Wednesday, May 1, 2013

How to Do Everything

You may remember my Congolese friend, Joy, that I meet with regularly to study English. When she came to America three years ago, she spoke multiple languages, but no English. Our wonderful God arranged for their family to be taken in by Tom, who works with Wycliffe Bible Translators, and his wife. Two years ago Joy's family moved from Florida to Iowa and started attending our church. When we began meeting together she was still learning the names of basic objects. We added verb tenses and prepositions along with practical helps like running a dishwasher, following directions on a boxed mix and cooking a turkey in a roaster.
Last Fall she held up her English Bible and said, "This is what I need more." She understands most of the Sunday sermons, even spoken through our West Virginian pastor! But she wanted to spend  time learning and studying God's Word.
We used the same Bible study as the other women at church, "Developing Genuine Friendships" and continue to use it as our guide. Each week we read the verse printed in the book, look it up in our Bibles, and discuss any unknown words before sharing the friendship quality and application. Sharing and writing our answers in English has led to some beautiful and precious insights.
This time, we read with Philippians 2:14, "Do everything without grumbling or arguing." After reading and discussing it, I admitted to complaining about someone who makes a big to-do about being a Christian, but is unkind, short-tempered and rude. "I don't know if I should say something or not," I mused.
Joy, hands crossed on the table, pointed her index finger at me, leaned forward and said, "You--do everything without grumbling or complaining. Let Jesus talk to her."
Oh, how I love Joy! Her love for Christ and wisdom speak to my heart. By simplifying the words of Scripture and sharing from her own life, she displays Jesus in so many ways. Her schedule and demands are more rigorous than most, but she never complains. She is thankful!
And as David and I read the Psalms this morning, I was reminded of her and how we are able to do everything: without complaining. We can--if, and when--we praise God and give thanks.
To quote Joy, "I am healthy and my family is good. Everything God gives me is good.  Ehhh! Why would I complain?"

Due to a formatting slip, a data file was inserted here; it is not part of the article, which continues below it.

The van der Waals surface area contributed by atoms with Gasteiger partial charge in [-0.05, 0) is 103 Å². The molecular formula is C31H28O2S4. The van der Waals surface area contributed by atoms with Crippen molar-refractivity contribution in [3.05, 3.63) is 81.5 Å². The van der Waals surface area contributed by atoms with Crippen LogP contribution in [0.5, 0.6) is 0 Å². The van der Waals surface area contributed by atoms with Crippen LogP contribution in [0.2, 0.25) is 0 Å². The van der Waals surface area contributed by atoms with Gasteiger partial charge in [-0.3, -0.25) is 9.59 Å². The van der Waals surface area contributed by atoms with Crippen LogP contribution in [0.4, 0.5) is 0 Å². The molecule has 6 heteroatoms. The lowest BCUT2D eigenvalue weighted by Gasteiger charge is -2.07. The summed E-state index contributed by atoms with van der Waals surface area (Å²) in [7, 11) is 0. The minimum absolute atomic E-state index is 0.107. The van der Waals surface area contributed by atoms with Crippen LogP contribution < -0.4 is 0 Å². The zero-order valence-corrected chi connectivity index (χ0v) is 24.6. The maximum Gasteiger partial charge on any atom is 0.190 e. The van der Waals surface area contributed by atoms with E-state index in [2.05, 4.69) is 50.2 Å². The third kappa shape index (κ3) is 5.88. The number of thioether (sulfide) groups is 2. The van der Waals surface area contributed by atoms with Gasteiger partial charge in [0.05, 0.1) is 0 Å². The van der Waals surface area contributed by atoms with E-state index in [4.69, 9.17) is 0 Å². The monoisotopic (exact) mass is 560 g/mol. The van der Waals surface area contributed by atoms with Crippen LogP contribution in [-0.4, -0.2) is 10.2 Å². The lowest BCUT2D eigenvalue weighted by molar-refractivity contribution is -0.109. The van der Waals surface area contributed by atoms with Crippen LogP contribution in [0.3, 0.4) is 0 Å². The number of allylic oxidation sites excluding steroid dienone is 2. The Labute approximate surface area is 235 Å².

"I will extol You, my God, O King;
And I will bless Your name forever and ever.
Every day I will bless You,
And I will praise Your name forever and ever.
Great is the Lord, and greatly to be praised;
And His greatness is unsearchable.
One generation shall praise Your works to another,
And shall declare Your mighty acts.
I will meditate on the glorious splendor of Your majesty,
And on Your wondrous works.
Men shall speak of the might of Your awesome acts,
And I will declare Your greatness.
They shall utter the memory of Your great goodness,
And shall sing of Your righteousness.
The Lord is gracious and full of compassion,
Slow to anger and great in mercy.
The Lord is good to all,
And His tender mercies are over all His works.
10 All Your works shall praise You, O Lord,
And Your saints shall bless You.
11 They shall speak of the glory of Your kingdom,
And talk of Your power,
12 To make known to the sons of men His mighty acts,
And the glorious majesty of His kingdom.
13 Your kingdom is an everlasting kingdom,
And Your dominion endures throughout all generations.
14 The Lord upholds all who fall,
And raises up all who are bowed down.
15 The eyes of all look expectantly to You,
And You give them their food in due season.
16 You open Your hand
And satisfy the desire of every living thing.
17 The Lord is righteous in all His ways,
Gracious in all His works.
18 The Lord is near to all who call upon Him,
To all who call upon Him in truth.
19 He will fulfill the desire of those who fear Him;
He also will hear their cry and save them.
20 The Lord preserves all who love Him,
But all the wicked He will destroy.
21 My mouth shall speak the praise of the Lord,
And all flesh shall bless His holy name
Forever and ever."
Psalm 145